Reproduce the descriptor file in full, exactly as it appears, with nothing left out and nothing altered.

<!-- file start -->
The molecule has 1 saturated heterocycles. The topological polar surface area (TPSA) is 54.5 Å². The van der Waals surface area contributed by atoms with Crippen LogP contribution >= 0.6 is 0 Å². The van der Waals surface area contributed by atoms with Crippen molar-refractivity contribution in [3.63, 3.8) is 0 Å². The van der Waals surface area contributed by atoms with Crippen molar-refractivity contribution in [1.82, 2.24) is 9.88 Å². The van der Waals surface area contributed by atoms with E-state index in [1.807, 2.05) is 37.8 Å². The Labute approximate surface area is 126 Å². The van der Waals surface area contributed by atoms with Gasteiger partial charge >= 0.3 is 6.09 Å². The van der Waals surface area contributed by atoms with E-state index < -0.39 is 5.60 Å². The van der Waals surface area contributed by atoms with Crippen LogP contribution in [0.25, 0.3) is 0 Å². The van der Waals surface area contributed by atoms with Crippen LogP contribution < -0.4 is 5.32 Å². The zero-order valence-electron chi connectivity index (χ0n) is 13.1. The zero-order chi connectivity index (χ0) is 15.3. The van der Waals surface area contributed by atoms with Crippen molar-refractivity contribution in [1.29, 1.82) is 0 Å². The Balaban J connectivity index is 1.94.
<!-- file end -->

The molecule has 1 saturated heterocycles. The topological polar surface area (TPSA) is 54.5 Å². The van der Waals surface area contributed by atoms with Crippen LogP contribution >= 0.6 is 0 Å². The van der Waals surface area contributed by atoms with Crippen molar-refractivity contribution in [3.63, 3.8) is 0 Å². The van der Waals surface area contributed by atoms with Crippen molar-refractivity contribution in [1.82, 2.24) is 9.88 Å². The van der Waals surface area contributed by atoms with E-state index in [1.807, 2.05) is 37.8 Å². The Labute approximate surface area is 126 Å². The van der Waals surface area contributed by atoms with Gasteiger partial charge >= 0.3 is 6.09 Å². The van der Waals surface area contributed by atoms with E-state index < -0.39 is 5.60 Å². The van der Waals surface area contributed by atoms with Crippen LogP contribution in [0.25, 0.3) is 0 Å². The van der Waals surface area contributed by atoms with Crippen LogP contribution < -0.4 is 5.32 Å². The zero-order valence-electron chi connectivity index (χ0n) is 13.1. The zero-order chi connectivity index (χ0) is 15.3. The van der Waals surface area contributed by atoms with Crippen molar-refractivity contribution in [1.29, 1.82) is 0 Å². The Balaban J connectivity index is 1.94.